Saturday, April 2, 2011
Dr. Brainkeeper met us in his office and ordered a battery of tests for Aldon. This was our 3rd neurologist since Aldon's decline and strokes. None of the doctors could put a name on what was happening to my dear husband. Nor could they stop the devastating symptoms that kept coming and waning and then doing it again. He ordered two new meds and as we asked the pharmacist what Nameda was for, she yelled across the pharmacy, Alzheimer's. We both had known but kept denying it to ourselves just as his mother and brother had done when they were diagnosed. There are no words to describe the feeling of hopelessness that that word brings when used as a fate for your loved one. He is taking the new meds now and says he feels better and thinks his memory is better too. I'm not so sure and just like that I am hopeful again. It wasn't until I had a good talk with Aldon's sister-in-law, Peggy, that I realized the meds were not going to help, the mri's and eeg's, etc. were just another way of denying the A word. Another word for all this darkness is dementia. Dementia is such a dark and brooding word to me. It feels like a black hole into which all our star's light and memory is sucked away leaving an empty universe. I am so grateful for Peggy. Since she has just gone through this with Aldon's brother, Rocky, before he passed away last month, she is a seasoned, sensible lifeboat for me. Aldon has come up with a "financial" scheme to sell our 401K, pay all the taxes and pay less later or something like that. He called and talk to our investment broker about it. I made a deal with him, that we would discuss it with our tax counselor before doing anything drastic. Peggy said, "Get your power of attorney ready, a letter from your doctor and let your financial people know about the Aword. That was so helpful. I did contact our finance person, explained and would get them documentation as possible. I also told them we were to treat Aldon with the greatest of respect and courtesy and simply delay as he usually forgot his immediate plans and moved on to other issues. Then Peggy said, Forget the meds, they won't help or stop this disease. Stop the tests and poking and seeking an answer you don't want to hear anyway. Give yourself and Aldon a break from the doctor's office visits, and roller coaster ride. You now what you are facing, you can't bargain it away, deny it or reason it away. The mist is not coming, it's here. Be content, you have done all you can do. You are both in God's keeping now. I am so sorry!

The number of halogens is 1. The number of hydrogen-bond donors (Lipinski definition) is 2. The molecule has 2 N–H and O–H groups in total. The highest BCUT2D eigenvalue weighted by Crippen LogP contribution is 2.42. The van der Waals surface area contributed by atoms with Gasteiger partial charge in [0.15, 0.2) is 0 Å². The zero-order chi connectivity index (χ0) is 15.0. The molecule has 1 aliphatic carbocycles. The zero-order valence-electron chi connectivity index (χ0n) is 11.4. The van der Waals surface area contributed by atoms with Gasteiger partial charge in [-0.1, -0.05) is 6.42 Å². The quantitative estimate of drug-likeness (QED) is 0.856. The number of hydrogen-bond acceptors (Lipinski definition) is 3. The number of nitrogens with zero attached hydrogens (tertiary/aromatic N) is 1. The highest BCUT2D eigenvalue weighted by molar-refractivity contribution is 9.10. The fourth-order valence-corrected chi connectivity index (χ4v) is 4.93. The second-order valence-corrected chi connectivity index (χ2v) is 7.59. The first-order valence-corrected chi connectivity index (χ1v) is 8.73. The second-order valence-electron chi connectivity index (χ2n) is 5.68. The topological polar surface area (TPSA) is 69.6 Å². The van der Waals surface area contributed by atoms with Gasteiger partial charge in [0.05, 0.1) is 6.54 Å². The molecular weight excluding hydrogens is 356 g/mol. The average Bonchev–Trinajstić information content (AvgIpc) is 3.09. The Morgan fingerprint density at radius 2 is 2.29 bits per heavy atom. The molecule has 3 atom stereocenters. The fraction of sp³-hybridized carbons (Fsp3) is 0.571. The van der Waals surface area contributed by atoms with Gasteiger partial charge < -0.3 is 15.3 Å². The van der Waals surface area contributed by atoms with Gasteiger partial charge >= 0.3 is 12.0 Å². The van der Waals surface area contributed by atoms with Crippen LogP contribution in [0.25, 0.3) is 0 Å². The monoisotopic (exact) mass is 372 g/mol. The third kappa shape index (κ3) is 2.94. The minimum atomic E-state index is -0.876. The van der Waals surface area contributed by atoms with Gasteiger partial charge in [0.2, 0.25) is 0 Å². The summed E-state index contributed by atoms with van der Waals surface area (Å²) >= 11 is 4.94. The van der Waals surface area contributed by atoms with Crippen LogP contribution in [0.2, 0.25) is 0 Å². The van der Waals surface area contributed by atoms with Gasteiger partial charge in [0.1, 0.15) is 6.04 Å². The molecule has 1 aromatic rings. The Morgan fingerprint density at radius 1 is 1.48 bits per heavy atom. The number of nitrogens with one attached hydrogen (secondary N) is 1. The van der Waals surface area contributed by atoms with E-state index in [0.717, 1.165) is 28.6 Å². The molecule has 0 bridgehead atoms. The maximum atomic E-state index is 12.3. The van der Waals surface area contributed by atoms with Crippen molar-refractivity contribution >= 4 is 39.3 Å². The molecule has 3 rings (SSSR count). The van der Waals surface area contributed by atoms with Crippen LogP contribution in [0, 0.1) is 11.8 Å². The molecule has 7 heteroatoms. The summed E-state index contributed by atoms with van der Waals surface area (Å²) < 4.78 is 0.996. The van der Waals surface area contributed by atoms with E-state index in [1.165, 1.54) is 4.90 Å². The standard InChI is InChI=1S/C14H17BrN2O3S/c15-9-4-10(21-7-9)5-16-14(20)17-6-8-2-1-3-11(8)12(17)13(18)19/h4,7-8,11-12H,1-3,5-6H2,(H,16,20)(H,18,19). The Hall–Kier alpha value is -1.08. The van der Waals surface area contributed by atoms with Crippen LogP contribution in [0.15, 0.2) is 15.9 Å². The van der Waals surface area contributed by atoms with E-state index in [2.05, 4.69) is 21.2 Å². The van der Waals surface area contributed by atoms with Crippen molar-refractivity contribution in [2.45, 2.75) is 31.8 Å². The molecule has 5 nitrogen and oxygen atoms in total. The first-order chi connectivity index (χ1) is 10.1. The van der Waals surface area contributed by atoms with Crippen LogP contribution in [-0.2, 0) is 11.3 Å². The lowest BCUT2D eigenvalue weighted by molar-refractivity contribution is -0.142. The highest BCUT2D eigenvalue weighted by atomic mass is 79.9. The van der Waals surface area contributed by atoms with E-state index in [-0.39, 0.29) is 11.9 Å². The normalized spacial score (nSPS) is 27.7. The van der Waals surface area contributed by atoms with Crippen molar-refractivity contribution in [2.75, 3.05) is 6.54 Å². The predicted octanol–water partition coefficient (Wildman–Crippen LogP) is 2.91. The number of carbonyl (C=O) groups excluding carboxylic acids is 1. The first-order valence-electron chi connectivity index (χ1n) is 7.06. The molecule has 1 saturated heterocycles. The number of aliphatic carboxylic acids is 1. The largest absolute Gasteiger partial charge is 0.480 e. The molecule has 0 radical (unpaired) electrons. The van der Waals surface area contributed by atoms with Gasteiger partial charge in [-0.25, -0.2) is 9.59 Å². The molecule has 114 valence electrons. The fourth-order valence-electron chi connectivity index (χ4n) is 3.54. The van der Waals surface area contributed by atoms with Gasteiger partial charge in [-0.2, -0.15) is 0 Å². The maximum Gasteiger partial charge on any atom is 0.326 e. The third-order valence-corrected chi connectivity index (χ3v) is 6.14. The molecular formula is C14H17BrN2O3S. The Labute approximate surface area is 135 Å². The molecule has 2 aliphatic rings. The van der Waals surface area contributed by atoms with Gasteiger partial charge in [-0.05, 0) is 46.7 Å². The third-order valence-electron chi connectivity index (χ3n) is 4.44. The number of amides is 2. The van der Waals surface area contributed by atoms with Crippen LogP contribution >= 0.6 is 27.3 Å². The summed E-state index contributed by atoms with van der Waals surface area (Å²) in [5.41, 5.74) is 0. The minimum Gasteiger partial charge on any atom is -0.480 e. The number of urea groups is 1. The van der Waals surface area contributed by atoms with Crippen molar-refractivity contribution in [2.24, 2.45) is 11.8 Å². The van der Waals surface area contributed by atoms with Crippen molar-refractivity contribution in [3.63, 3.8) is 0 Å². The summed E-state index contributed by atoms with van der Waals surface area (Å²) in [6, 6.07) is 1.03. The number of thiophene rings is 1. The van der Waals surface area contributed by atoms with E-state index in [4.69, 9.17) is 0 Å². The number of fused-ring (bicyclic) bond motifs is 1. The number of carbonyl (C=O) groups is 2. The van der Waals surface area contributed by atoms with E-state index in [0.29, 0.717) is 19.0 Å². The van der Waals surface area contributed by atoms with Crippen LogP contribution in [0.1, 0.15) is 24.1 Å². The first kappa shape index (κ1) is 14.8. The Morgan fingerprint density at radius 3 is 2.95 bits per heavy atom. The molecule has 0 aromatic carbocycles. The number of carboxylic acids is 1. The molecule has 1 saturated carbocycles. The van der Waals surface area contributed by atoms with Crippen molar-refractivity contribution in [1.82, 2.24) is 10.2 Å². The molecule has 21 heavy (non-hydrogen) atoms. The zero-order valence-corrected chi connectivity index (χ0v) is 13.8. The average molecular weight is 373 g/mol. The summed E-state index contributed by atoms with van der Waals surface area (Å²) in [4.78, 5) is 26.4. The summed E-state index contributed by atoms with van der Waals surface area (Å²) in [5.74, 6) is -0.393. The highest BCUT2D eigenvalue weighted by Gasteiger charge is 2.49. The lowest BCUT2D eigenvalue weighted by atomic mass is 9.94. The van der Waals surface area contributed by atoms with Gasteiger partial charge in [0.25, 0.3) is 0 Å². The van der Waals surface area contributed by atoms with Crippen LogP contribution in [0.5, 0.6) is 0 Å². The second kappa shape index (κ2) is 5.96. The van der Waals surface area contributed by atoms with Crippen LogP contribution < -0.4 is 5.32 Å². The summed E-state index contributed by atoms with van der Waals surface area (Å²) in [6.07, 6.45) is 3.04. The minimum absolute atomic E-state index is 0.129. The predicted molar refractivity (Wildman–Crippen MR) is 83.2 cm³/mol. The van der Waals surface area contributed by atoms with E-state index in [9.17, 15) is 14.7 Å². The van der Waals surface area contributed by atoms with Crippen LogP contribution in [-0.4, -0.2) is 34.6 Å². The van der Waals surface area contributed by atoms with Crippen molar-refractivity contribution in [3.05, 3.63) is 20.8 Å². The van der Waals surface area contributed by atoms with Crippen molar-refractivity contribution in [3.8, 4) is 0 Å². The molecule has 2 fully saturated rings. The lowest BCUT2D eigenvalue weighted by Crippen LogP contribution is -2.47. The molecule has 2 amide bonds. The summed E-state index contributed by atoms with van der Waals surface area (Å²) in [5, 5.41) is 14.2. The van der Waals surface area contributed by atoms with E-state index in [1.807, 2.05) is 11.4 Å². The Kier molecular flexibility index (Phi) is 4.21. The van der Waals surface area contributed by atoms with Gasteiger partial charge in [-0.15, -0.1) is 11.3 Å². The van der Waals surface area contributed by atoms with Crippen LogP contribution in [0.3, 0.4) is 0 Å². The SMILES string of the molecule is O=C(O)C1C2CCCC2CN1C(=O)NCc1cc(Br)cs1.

Everyday we look out the gorgeous mountains surrounding us and exclaim to each other, "Aren't the mountains beautiful today!" Yes, the other replies. And they are, so beautiful and everyday they look different. Majestic, massive, immoveable. This is how I see my marriage of 75+ years to Aldon. Majestic as we traveled the world while he gave scientific papers and invented machines that helped our fellowman. He gave me wings-majestic thrilling experiences and education. I came from a very poor family without an education beyond high school. His family owned a business and sent both their sons off to college to obtain Phd.'s which they both did. His brother and sister-in-law had a baby right away and so I wanted one too. This had always been my dream to be a mother. I had told Aldon before we were married that I wanted 4 children. Two boys and two girls. He said, maybe two would do. Not for me, I thought, not for me. So the years began to pass by while Aldon attending college, did his PhD. and told me to wait to be a mother. It seemed I could never quite get his attention when the subject wasn't to be bother with according to him. I would talk and beg and cry and he could retreat into his lab or behind his computer. When one day, I feel down the flight of stairs in our apartment. He took me to the doctor with a few bruised ribs and torn ankle. The doctor had been our physician for about two years and told Bob he needed to tell Lorac when she could have her baby. Aldon said when I get my PhD. dissertation written and approved. Probably November. I was thrilled. And suddenly the unexplainable accidents stopped happening. I had a son, then 15 months later another son. He finished his Ph.D. and we moved to New Mexico where he went to work for a scientific lab. We have lived in 9 states, traveled to 13 foreign countries and had a very full life. Poor Aldon said I didn't run a three-ring circus, mine was 5-ring. Eventually two daughters were born to us and Aldon found himself very busy with work, church and paper routes with the boys. I loved being a mom and homemaker. LOVED IT! What a blessing to have been able to be supported in a lovely home and not have to work. I often thanked him for providing that to our family. We were conservative in our spending habits as Aldon was very anxious over money. Most of the fighting we did was about my overspending the budget. He was able to retire by the time he was 62 and I thought at last I would have him for a communitive companion. We learned to live as a retired couple; but one thing he did for me which was massive was to finish the basement and build me an art studio. He allowed me to take art classes in local colleges, attend art workshops around the country and paint. I began to gradually teach others and had a fine outlet for my lonliness with him. Because I was lonely. Around 65, he began to be even more withdrawn. He would devote 8-10hours a day to working on deep mathematical problems. He began to have high anxiety and wouldn't attend movies or watch tv with me or travel. We got a cat. That was good. How we loved our cat! Her name was Puss because she had boots like puss and boots. He adored her and would let her lie on his good suit without a fuss. His excuse for not traveling was anxiety and not wanting to leave Puss alone. So sweet, so sad for me and him!